Protein And Pregnancy

Should you eat for two during pregnancy? While it can be true a certain point, we can agree that diet is
very important for your baby’s growth.

Protein consumption during pregnancy is crucial for your growing baby. It could even affect their health
in the future.

But don't be so stressed about it. There are plenty of ways to achieve the required amount of protein
from whole foods in your daily meals.

Majority of the pregnant women experience pregnancy-related nausea which will affect their appetite.
Thus, taking protein powders may be the best answer to help fill the nutrition gap.

What are protein powders?
Protein powders are well-known among the bodybuilder. Yet, these concentrated forms of foods
proteins are more than muscle enhancing supplements, it can help to supplement your pregnancy diet
when necessary.

This protein usually comes from:

But not all protein powders are created equal, some contain thickeners, artificial flavoring, coloring and
sugars- all these junks need to be avoided by you and your baby.

How much protein do you need during pregnancy?
It is suggested additional protein intake during pregnancy is needed for newly deposited protein and the
maintenance cost associated with the growth of the fetus. [1]

WHO Expert Consultation recommended: [2]

RNI for Pregnancy
1 st Trimester +0.5 g/day
2 nd Trimester +8 g/day
3 rd Trimester +25 g/day

The additional protein is added to the base requirement.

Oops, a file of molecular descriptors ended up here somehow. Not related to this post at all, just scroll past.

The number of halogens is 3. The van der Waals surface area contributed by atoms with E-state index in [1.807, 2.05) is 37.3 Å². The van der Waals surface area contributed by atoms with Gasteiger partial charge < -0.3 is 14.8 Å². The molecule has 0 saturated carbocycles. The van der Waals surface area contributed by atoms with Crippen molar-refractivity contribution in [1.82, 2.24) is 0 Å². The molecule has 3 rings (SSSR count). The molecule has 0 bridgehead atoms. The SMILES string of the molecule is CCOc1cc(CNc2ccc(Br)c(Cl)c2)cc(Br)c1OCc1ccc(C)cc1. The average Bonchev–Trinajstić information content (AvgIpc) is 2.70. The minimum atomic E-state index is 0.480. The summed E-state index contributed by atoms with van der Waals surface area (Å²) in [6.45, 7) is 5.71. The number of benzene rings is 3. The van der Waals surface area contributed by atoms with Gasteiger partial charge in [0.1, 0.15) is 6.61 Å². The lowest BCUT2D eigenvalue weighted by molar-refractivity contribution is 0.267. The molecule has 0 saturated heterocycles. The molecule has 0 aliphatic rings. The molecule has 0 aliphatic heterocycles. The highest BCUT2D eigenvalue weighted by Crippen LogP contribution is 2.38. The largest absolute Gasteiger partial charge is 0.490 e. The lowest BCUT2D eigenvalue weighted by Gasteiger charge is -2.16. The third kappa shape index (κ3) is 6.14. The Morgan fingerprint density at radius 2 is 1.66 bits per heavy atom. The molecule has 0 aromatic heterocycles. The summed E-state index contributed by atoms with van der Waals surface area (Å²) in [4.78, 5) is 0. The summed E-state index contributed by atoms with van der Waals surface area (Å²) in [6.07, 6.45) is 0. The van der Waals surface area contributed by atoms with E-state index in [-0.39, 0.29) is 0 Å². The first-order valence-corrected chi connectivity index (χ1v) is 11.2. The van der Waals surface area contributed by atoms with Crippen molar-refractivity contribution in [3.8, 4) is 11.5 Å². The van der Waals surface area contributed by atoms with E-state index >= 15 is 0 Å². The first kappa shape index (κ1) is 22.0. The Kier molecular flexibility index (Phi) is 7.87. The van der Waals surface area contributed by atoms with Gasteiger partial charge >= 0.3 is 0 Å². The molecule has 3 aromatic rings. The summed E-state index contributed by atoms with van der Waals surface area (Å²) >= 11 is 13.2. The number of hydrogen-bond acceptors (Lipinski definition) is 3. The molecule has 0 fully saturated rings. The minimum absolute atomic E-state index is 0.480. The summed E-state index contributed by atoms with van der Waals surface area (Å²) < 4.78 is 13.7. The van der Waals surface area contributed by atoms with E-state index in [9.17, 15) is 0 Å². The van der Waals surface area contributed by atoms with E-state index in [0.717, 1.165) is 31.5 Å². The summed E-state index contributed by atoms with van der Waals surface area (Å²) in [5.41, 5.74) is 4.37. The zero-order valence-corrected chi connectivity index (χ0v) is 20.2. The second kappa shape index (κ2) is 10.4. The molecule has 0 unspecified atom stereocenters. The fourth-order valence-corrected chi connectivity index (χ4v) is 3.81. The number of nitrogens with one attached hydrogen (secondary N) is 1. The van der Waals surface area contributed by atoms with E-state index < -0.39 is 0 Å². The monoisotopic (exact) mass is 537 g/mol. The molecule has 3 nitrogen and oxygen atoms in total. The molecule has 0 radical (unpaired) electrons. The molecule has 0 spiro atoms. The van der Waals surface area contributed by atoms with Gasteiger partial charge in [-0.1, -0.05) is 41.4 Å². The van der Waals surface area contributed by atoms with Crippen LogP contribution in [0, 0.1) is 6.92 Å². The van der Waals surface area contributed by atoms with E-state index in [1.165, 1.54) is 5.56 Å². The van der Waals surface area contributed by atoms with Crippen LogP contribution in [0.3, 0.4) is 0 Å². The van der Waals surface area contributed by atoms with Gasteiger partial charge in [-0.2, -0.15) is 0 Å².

A 25 years old woman requires 53 g of protein per day. During the 3 rd trimester, she needs to consume
an extra 25g of protein per day. Thus, the total protein recommended for her is 78g of protein per day.

Here is a sample daily protein intake totaling 78 grams:
Boiled egg (6 grams)
Chicken breast (26 grams)
A glass of milk (8 grams)
Tilapia fish (18 grams)
Protein powder (20 grams)

Does protein powder help?
Protein powder will be a helping hand to meet your protein needs during pregnancy. It is important to
consult with your attending doctor before you consuming any supplement- including protein powders.

Once you received the green light, make sure you go for the best protein powder on the market. Go for
the unflavored variety with very few ingredients. A good rule of thumb: If you can't pronounce it, don't
eat it.

If you are allergic to dairy or experience lactose intolerance, make sure you are not taking a milk-based
dairy powder. This can lead to unnecessary bloating and gas. The best option available is to go for a pure
pea protein powder
instead, which is considered hypoallergenic. [3]


  1. Elango, R., & Ball, R. O. (2016). Protein and Amino Acid Requirements during Pregnancy. Advances in nutrition (Bethesda, Md.), 7(4), 839S–44S.
  2. Energy and protein requirements. Report of a joint FAO/WHO/UNU Expert Consultation. (1985). World Health Organization technical report series, 724, 1–206.
  3. Ge, J., Sun, C. X., Corke, H., Gul, K., Gan, R. Y., & Fang, Y. (2020). The health benefits, functional properties, modifications, and applications of pea (Pisum sativum L.) protein: Current status, challenges, and perspectives. Comprehensive reviews in food science and food safety, 19(4), 1835–1876.